THE faces of the 19 young American infantrymen are tense with the anticipation of combat. Spread in patrolling formation, they move forward from thin woods on the edge of Washington's Mall, heading forever toward Heartbreak Ridge, or Pork Chop Hill, or Chosin, or any distant battle of what has been called America's forgotten war.
They're just statues, cast steel, part of the Korean War Memorial that will be dedicated this week in D.C. But to veterans of the Korea conflict, they represent something large: remembrance.
''Been a long time coming,'' says one of many Korea vets who stand a stoic vigil behind a fence at the memorial's edge, awaiting its completion. ''It's been a long time coming. That's all I've got to say.''
A long time, indeed. The armistice ending the Korean War
US Remembers Its 'Forgotten War'
was signed 42 years ago, on July 27, 1953.
At the time it was anticlimactic; veterans simply returned home and picked up their old lives, without the glare of attention - both positive and negative - that accompanied the end of that other shooting war against an Asian Communist foe, Vietnam.
The Vietnam memorial, though criticized by some for its starkness, has long been a focal point and place of catharsis for Southeast Asia vets and their families.
Organizers of the Korean memorial hope it will serve something of the same purpose for an earlier generation of servicemen and women, down to attracting the flowers, pictures, and left-behind memorabilia that helps make the Vietnam Wall an intensely moving experience.
Estimates of the crowd expected for the July 27 dedication of the Korean memorial range from 100,000 to 500,000 people
With a joint appearance by President Clinton and South Korean President Kim Young Sam, a mass troop muster, and addresses by the joint chiefs of staff, it will be the largest ceremony ever to honor the 5.7 million US Korean War veterans.
''They just never got that kind of attention,'' says Greg Player, spokesman for the Korean War Veterans Memorial advisory board, as he meanders slowly with a reporter, around the memorial site.
Beginning of cold war
To history, the Korean War may be judged a starting point of extreme cold-war tensions. It began June 25, 1950, when Soviet-backed North Korean Communists poured across the 38th parallel and into the south.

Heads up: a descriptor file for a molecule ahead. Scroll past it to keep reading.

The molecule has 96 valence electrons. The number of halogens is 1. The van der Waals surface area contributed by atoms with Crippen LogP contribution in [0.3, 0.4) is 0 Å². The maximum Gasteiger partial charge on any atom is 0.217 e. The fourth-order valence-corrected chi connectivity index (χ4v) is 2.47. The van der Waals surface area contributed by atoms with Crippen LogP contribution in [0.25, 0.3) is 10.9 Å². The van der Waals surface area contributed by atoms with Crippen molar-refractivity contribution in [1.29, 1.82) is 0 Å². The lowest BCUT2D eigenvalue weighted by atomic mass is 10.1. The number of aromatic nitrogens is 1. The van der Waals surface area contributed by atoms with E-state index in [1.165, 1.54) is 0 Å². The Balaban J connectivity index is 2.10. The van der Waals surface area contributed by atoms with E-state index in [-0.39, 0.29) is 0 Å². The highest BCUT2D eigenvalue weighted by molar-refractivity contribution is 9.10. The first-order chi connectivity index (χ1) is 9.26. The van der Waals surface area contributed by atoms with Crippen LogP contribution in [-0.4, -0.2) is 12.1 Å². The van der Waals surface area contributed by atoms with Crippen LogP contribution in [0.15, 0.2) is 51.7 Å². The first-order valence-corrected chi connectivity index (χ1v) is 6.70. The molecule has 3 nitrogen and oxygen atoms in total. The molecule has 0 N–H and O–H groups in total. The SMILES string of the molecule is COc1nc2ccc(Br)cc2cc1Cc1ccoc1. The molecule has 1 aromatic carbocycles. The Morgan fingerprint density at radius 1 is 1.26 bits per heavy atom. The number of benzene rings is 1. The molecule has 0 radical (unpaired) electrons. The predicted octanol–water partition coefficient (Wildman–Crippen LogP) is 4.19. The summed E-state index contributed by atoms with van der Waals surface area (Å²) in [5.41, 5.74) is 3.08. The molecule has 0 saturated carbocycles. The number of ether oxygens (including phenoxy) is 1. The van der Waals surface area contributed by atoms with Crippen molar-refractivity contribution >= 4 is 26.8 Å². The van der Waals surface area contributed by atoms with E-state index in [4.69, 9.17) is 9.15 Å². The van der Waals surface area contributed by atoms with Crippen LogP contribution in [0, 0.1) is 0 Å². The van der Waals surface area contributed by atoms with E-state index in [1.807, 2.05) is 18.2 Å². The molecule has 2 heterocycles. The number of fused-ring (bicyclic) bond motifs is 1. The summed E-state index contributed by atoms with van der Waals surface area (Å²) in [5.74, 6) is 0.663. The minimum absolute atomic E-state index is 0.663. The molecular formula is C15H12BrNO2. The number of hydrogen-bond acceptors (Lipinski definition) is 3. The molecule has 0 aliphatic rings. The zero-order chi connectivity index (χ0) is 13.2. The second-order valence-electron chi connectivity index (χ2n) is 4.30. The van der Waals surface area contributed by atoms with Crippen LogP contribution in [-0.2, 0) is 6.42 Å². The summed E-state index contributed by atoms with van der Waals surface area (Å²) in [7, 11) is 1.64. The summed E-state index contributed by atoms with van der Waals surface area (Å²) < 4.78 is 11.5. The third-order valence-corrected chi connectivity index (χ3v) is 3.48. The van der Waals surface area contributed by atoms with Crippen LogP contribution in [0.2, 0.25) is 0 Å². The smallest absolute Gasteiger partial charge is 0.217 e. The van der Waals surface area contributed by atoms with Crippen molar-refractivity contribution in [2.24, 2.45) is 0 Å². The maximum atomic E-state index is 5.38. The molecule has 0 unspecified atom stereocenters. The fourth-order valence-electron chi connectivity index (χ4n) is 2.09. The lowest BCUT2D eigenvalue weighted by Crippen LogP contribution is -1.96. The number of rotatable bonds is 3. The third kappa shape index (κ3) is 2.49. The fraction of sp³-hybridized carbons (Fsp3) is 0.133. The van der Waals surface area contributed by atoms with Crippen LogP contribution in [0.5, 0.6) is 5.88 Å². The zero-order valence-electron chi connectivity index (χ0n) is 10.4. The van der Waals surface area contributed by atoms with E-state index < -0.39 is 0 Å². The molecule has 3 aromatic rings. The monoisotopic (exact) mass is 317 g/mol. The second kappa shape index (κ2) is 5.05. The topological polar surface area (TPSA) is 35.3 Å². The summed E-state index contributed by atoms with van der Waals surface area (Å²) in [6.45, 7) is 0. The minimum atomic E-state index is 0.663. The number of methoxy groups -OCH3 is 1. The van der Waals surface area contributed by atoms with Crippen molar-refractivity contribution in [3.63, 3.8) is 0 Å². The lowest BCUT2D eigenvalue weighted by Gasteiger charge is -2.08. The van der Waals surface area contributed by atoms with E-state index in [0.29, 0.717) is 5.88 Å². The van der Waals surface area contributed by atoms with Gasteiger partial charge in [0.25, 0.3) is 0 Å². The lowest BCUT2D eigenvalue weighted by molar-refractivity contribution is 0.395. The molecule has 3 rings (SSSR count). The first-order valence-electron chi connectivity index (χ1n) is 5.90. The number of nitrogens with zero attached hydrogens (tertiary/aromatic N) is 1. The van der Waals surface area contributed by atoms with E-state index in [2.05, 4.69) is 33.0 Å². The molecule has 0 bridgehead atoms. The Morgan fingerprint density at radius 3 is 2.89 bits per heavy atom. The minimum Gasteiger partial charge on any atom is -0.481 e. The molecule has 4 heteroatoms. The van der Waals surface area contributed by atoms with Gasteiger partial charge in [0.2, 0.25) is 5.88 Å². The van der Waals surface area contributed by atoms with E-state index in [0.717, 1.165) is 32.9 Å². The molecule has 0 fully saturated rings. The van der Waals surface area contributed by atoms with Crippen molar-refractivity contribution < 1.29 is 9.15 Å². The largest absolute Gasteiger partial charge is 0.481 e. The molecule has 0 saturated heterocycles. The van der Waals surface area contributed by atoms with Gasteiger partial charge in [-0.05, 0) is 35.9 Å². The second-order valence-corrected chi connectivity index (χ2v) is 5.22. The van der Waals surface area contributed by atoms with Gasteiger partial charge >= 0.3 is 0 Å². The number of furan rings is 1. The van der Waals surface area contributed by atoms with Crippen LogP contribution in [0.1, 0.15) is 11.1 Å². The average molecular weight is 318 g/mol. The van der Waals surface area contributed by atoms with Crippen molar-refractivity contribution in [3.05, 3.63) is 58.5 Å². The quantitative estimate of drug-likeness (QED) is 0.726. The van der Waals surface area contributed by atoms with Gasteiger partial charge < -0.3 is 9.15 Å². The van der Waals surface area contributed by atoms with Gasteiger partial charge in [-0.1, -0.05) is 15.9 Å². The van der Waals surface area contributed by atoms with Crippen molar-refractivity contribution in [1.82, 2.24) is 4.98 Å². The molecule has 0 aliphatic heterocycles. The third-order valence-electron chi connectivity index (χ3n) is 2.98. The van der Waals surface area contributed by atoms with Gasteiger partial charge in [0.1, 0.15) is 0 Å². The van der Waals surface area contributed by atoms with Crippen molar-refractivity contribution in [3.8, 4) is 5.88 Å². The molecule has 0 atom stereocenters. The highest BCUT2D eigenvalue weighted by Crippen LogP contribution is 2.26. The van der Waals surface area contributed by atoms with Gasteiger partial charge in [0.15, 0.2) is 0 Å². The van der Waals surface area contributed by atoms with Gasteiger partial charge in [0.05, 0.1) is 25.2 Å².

It took General Douglas MacArthur's landing at Inchon to pinch off the offensive and send the Communists reeling back north.
Then, in turn, the surprise entry of China into the war ended US hopes of uniting the peninsula under Seoul's rule, and resulted in the bitter military and political stalemate between the Koreas, which continues to this day. The three year war claimed nearly 3 million lives from two-dozen countries.
The 19 statues that make up the central element of the Korean War Memorial are meant to represent all the US services and all the various ethnic groups that served in US forces.
As visitors enter the memorial, they walk up to the patrol from behind. The first thing they encounter is the statue at the patrol's flank, which is turned, gesturing toward them.
''The guy looks you in the eyes and says, 'caution','' say Mr. Player, Korean War Veterans Memorial spokesman.
The figures are 7 feet tall and float eerily on bases buried in a mass of creeping juniper. The $18 million monument was sculpted by Frank Gaylord, of Barre, Vt. The soldiers are clad in foul-weather ponchos and seem to hunch against a cold wind blowing over their backs, even in the hot drizzle of a Washington summer.
They advance endlessly toward a flag in the distance. A black-granite mural, etched with the faces of thousands of veterans, echoes the design of the Vietnam War memorial, a mere rifle shot away from the Washington Mall's famed reflecting pool.
''I'm deeply touched,'' says Leo Alvares, a retired school teacher who served in Korea as a Marine sergeant and who is among the many veterans visiting Washington for the week's festivities. ''It leaves you with something.''
Mr. Alvares stares across at the memorial as rain drives other watchers away. Quietly, he calls out to the statues, reciting the names of companions who were the war's casualties.